Project Wolbachia to be expanded to 1,400 more HDB blocks from July as dengue cases surge
Project Wolbachia, one of the nation's weapons in the fight against dengue, will be expanded to 1,400 more Housing Board blocks from July, Minister for Sustainability and the Environment Grace Fu announced on Wednesday (June 15).
This means the project, currently active in 1,800 blocks, will cover more than 300,000 homes, nearly twice the 160,000 homes currently, and about 31 per cent of HDB blocks in Singapore.
This comes amid concerns that infections here will continue rising, and Ms Fu said that weekly cases may soon cross 2,000.
She was delivering the keynote address at the fifth Asia Dengue Summit, which was organised by the Asia Dengue Voice and Action group and held in Orchard Hotel from June 13 to 15.
This is Singapore's first time hosting the summit, which saw more than 200 clinicians, researchers, government public health leaders and policymakers from across Asia coming together to discuss dengue management strategies for the region.
As at June 14, more than 15,000 cases of dengue have been reported in Singapore in 2022. The numbers are expected to rise even further as the nation has entered the traditional peak dengue season, which usually lasts from June to October.
“This urgent situation calls for everyone, including individuals and premise owners, to do their part to break disease transmission bybeing vigilant against stagnant water and potential mosquito breeding habitats in our homes and premises,” said Ms Fu.
Professor Duane Gubler, dengue expert advisory panel chairman and Emeritus Professor at Duke-NUS Medical School, said that “business-as-usual” is not an option given the escalating threat of dengue.
“Novel technologies, including Wolbachia and dengue vaccines, provide new tools to complement and strengthen existing dengue control efforts, and prevent epidemic transmission of this disease,” he said.
Launched in 2016, the project involves the release of male Aedes-aegypti mosquitoes infected with the Wolbachia bacteria at selected sites. When female Aedes mosquitoes which are not infected with the bacteria mate with the males, they produce eggs which do not hatch, thus reducing the population of Aedes-aegypti mosquitoes - the main vector of dengue here.
Speaking at the conference on Wednesday, Associate Professor Ng Lee Ching, group director of the Environmental Health Institute at the National Environment Agency (NEA), said that Project Wolbachia has had an “eraser effect” at its current deployment sites, reducing the incidence of dengue in areas such as Tampines and Yishun by up to 70 per cent so far this year.
“The results in existing study sites (have) shown the effectiveness of the Wolbachia technology in the reduction of Aedes aegypti mosquito population in these areas,” she said.
Ms Fu said that the expansion of the trial, which will see Project Wolbachia deployed at a total of 13 sites, up from the current five, will allow the authorities to understand the impact of large scale multi-site deployments.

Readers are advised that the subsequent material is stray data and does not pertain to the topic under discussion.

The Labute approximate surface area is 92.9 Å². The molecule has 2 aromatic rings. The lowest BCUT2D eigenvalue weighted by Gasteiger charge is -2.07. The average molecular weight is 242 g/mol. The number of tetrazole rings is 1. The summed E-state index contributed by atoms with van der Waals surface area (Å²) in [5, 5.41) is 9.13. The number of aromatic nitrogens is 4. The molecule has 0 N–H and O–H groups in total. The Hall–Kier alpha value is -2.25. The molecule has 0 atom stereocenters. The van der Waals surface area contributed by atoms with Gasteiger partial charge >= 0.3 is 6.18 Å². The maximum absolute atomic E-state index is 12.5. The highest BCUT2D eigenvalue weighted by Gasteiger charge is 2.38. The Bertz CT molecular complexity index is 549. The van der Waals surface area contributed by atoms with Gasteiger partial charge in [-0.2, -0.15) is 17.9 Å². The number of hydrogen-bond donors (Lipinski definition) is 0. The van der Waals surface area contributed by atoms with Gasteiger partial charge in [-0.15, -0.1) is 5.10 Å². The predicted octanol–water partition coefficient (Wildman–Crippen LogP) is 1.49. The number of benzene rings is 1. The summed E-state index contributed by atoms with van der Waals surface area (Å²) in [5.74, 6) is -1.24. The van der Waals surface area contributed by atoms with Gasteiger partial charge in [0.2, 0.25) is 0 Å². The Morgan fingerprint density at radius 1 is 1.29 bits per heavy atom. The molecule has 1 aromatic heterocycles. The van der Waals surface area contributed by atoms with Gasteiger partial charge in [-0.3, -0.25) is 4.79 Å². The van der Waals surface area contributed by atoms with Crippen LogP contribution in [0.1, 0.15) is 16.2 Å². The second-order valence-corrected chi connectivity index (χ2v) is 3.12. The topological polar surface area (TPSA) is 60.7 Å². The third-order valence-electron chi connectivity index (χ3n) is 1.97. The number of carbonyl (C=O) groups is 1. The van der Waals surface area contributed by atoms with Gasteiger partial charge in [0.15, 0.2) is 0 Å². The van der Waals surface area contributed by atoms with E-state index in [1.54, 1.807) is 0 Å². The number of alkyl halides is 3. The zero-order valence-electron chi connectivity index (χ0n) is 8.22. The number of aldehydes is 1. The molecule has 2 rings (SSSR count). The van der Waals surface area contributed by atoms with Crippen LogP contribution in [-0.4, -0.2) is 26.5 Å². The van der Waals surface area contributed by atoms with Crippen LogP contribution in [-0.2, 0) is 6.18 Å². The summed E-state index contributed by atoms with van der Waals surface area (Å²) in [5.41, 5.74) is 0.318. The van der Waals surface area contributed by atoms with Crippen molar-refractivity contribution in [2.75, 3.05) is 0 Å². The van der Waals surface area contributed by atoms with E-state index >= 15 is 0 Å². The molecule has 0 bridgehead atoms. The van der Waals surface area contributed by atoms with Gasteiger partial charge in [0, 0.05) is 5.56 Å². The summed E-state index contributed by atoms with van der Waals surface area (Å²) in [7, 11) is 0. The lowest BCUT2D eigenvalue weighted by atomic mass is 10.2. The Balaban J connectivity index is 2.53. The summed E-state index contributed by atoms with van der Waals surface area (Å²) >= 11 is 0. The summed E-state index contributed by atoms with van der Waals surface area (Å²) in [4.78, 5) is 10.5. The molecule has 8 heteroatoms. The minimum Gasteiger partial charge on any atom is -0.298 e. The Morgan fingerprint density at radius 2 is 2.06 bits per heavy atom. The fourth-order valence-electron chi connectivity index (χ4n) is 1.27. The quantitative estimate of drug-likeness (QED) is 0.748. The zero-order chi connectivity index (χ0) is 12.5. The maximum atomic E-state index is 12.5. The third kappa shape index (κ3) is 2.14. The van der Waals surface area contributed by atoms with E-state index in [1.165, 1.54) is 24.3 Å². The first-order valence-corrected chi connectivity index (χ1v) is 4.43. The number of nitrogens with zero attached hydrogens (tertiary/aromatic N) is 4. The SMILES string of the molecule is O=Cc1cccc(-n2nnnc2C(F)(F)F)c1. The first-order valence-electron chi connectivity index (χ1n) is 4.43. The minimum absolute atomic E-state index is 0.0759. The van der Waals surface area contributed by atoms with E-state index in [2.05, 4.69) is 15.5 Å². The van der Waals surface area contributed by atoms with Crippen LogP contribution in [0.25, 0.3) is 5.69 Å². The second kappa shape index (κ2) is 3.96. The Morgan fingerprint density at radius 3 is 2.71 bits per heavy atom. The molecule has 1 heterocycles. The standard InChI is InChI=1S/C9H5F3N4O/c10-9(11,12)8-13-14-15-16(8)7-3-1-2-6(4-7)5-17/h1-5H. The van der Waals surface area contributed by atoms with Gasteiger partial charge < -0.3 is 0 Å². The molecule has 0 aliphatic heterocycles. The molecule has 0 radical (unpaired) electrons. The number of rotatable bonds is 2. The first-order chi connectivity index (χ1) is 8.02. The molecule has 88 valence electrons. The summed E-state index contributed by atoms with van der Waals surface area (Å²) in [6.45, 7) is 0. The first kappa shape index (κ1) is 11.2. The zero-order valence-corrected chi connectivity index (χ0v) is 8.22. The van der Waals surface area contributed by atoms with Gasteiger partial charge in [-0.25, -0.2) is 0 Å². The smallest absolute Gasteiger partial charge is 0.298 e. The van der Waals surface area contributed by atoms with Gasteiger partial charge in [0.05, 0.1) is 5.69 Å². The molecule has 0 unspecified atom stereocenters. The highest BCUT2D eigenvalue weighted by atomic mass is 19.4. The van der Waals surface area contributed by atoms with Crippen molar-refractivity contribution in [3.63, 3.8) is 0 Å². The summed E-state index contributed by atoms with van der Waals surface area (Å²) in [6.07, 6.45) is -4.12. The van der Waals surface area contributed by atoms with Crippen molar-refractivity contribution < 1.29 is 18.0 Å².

The additional eight sites are: Bedok North, Bedok Reservoir, Choa Chu Kang (Yew Tee), Geylang, Hougang, Punggol, Sengkang and Woodlands.
The sites were chosen based on several factors: historical dengue risk level, Aedes aegypti population, the size and landscape of the area, and NEA’s capacity for producing and releasing the mosquitoes.
To support its project expansion, NEA will increase the number of male Wolbachia-Aedes mosquitoes produced per week from the current two million to five million by the end of this year, she said.
Ms Fu added that good environmental management to prevent breeding of mosquitoes is the cornerstone of the NEA's dengue control programme, complemented by strong partnerships across the public, private and people sectors.
A person living in Singapore today is 10 times less likely to get infected with dengue for the first time than someone here in the 1960s, said the minister.
But she noted that this also means there is falling population immunity to dengue here.
And while Wolbachia technology is promising, it is not an instant, one-stop solution to the dengue problem, and Ms Fu said that the impact of technology is maximised when coupled with existing community efforts.
"Ultimately, individual and community responsibility and actions are still the most critical elements of dengue control."
Prof Gubler said: “The results observed with Project Wolbachia to date are promising, but it is important for the Singapore community to realise that it is not the silver bullet that will control dengue alone. It is thus important for the community to continue staying vigilant and take steps to fight dengue.”
Speaking at the summit on Wednesday, Associate Professor Daniel Goh, who is from the department of paediatrics at National University Hospital, noted that June 15 is also Asean Dengue Day.
Calling the disease a global and regional threat, Dr Goh said that it places a major burden on public health, a sector that is already dealing with the evolving Covid-19 pandemic.
"Addressing the increasing trend of dengue requires commitment, cooperation and multi-sectoral sustained responses from the public and private sectors and governmental bodies and, more importantly, affected communities," he said.